Despite crippling losses, multibillion-dollar bailouts and the passing of some of the most prominent names in the business, employees at financial companies in New York, the now-diminished world capital of capital, collected an estimated $18.4 billion in bonuses for the year.
That was the sixth-largest haul on record, according to a report released Wednesday by the New York State comptroller.
While the payouts paled next to the riches of recent years, Wall Street workers still took home about as much as they did in 2004, when the Dow Jones industrial average was flying above 10,000, on its way to a record high.
Some bankers took home millions last year even as their employers lost billions.
There have been reports of multi-million dollar packages for corporate bigwigs, spa weekends as perks, office redecoration bills in the millions and corporate jets still being flown with regularity, all while the markets have tumbled in record fashion, job losses are mounting daily, foreclosures are becoming commonplace and taxpayers are footing the bill for these assholes' companies bailouts. Can you say disconnect? President Obama (Wow! That really rolls quite easily off of the tongue) was almost apoplectic. (Ok! He was the Obama version of apoplectic. I think I saw his nose twitch a little, which obviously meant that a nostril must have flared!)
"It is the height of irresponsibility for employees to be paid more than $18 billion in bonuses last year while their crumbling financial sector received a bailout from taxpayers. "It is shameful," Obama said from the Oval Office. "And part of what we're going to need is for the folks on Wall Street who are asking for help to show some restraint, and show some discipline, and show some sense of responsibility."
Restraint, you say Mr. President? Don't you really mean a cultural sea-change? John Thain, the former CEO of Merrill Lynch which was recently sold to Bank of America as a direct result of a 15.4 billion dollar fourth quarter loss, has been trying to wrangle his 14 million dollar bonus and severance package out of the wheezing company that forced him out. This comes after it was revealed that all the while the bailouts were being negotiated, Mr. Thain was redecorating his downtown Manhattan offices to the tune of 1.2 million dollars. These bills included a $1400 wastebasket and a $35,000 toilet. (Insert obvious crap joke here!!) Mr. Thain has become the poster boy for the Wall Street bandits.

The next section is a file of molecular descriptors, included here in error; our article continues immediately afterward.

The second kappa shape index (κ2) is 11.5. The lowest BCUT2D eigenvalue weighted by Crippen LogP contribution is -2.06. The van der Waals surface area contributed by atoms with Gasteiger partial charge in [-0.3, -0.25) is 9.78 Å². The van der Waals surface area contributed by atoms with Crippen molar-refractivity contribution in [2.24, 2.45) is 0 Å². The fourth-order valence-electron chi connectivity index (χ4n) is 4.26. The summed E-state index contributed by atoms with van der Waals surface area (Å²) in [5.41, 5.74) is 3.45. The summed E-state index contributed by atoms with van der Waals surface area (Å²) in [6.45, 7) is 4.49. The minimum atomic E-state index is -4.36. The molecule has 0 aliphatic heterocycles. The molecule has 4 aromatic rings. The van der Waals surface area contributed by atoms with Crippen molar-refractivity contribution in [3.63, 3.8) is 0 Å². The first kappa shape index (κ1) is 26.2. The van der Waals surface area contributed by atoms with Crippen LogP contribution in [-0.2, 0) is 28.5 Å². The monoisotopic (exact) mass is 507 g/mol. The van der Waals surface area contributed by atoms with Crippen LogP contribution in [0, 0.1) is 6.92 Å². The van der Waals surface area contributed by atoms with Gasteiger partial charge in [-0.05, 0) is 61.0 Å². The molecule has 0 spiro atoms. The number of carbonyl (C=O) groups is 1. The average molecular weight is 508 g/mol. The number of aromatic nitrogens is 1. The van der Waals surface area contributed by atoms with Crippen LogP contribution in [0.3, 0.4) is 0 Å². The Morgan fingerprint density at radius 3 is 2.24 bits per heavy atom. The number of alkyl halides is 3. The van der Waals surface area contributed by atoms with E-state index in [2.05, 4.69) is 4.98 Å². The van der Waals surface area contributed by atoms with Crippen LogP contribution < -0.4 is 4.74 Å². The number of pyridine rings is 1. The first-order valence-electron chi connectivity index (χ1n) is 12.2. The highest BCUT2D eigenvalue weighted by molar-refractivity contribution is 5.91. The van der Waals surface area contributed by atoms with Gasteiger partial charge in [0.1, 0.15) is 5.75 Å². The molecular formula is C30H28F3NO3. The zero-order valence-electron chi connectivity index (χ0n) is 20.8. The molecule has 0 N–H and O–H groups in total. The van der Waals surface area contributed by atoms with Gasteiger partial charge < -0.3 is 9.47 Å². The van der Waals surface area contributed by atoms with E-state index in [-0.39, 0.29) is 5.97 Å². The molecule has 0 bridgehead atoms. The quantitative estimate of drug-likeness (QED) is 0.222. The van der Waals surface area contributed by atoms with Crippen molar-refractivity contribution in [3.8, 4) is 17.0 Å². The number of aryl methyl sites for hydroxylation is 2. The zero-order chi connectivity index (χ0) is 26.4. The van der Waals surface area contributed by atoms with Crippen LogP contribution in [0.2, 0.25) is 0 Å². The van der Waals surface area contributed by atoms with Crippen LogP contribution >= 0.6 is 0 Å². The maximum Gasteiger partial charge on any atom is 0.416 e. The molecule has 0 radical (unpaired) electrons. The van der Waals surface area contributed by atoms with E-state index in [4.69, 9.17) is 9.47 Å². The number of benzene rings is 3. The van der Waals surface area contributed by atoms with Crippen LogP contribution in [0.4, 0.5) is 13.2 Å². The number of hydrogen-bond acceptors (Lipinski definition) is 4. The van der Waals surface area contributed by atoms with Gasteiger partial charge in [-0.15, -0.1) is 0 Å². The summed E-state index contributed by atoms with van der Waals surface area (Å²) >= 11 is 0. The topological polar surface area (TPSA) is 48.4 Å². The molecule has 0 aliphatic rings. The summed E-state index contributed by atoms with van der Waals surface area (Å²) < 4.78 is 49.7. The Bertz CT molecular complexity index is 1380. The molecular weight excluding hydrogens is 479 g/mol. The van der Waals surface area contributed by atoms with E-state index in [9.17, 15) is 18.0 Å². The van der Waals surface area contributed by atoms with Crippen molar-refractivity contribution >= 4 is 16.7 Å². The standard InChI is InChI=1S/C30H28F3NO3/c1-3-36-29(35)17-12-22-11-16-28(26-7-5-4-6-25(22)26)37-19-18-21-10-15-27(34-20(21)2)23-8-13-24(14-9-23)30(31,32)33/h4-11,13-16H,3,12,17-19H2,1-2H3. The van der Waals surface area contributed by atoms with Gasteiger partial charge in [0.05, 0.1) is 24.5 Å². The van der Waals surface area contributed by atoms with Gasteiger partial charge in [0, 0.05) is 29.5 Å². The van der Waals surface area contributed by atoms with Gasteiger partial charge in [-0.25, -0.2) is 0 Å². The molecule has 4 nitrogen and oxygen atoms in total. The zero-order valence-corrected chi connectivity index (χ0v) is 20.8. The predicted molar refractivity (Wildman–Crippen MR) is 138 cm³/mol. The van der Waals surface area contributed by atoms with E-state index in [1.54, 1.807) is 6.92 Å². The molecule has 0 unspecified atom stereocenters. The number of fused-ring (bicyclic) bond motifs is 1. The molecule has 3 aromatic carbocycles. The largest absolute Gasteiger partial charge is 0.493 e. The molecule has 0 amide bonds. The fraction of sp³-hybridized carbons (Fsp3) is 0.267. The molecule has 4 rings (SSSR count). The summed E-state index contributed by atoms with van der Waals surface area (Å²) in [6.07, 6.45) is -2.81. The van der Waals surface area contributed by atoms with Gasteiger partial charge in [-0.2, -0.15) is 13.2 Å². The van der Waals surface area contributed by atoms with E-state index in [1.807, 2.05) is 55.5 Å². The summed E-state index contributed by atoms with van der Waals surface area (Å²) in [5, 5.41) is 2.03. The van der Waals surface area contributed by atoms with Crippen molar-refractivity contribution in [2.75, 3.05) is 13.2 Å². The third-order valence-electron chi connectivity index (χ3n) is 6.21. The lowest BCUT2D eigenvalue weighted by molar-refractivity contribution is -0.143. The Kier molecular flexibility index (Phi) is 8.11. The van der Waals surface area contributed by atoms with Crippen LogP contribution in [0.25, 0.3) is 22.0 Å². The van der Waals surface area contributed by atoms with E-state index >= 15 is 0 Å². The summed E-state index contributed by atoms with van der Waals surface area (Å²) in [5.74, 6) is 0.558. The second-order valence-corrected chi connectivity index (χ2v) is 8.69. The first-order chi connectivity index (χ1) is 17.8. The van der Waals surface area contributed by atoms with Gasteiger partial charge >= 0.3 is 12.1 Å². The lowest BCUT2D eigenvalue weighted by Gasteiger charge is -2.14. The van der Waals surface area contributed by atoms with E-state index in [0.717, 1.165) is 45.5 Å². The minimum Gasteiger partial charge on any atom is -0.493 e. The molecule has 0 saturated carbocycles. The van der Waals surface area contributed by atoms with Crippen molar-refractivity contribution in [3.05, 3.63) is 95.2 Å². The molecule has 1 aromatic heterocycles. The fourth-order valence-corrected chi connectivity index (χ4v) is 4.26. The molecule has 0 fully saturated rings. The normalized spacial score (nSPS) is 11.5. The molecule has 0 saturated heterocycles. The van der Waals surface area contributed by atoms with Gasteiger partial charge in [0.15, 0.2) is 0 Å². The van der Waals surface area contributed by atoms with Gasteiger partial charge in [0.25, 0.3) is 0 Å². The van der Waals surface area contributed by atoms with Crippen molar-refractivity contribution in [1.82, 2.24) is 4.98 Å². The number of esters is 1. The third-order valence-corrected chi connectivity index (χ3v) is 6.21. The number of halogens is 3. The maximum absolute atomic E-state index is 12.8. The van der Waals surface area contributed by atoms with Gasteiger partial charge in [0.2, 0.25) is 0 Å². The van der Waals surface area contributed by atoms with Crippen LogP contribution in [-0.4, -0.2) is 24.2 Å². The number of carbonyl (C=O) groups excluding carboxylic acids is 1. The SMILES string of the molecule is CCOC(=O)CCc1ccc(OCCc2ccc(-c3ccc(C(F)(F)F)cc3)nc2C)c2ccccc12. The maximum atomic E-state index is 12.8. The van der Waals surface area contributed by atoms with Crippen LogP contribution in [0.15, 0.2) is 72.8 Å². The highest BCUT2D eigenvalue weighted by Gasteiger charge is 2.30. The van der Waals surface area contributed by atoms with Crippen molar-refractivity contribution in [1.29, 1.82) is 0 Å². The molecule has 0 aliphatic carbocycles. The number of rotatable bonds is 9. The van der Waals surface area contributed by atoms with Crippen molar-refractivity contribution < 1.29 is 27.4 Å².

I ask you? What do these people do that is so special, that makes them think that they deserve bonuses of this magnitude? I always thought that the word bonus meant "extra". If a job is done and done well, there are bonuses tied to exceptional performance. Shouldn't that also mean that if you have put a company into the crapper ($35,000 one notwithstanding) you must be held responsible? I have heard the argument that they work hard for the money, but do they work any harder than the emergency room physician on-call for 48 straight hours or the construction worker repairing a damaged bridge in -40 degree temperatures? No, there is an obvious disconnect between the financial sector and the average person. There is a sense of entitlement that is frighteningly apparent, that hasn't dissipated one iota, even as their worlds have begun to crumble around them.
This disconnect extends to politicians as well. Here in the Great White North, Sweatered Stevie just brought down his much anticipated budget; the one that was supposed to kick-start the economy and keep the evil Liberal empire from usurping his turf. One of the centrepieces of the document is a much discussed tax break for home renovations and re-fittings. The idea is to help the ailing trades. Steve, baby! Why would somebody put new windows in their home, when they can't even pay the mortgage because their job has magically disappeared? Do you honestly think that the tax cuts proposed are going to be spent in the economy or isn't it more likely that they will be saved for essentials like food and heat?
This economic recession that the world finds itself in will be studied and debated by smarter people then me for many years to come, and I would hazard to guess that it will probably get much worse before it gets better, but at the very least it is time to "bitchslap" the so-called financial wizards who hastened our arrival at this point. I realize that recovering that 18.4 billion is probably a lost cause, but it would be nice to see someone try.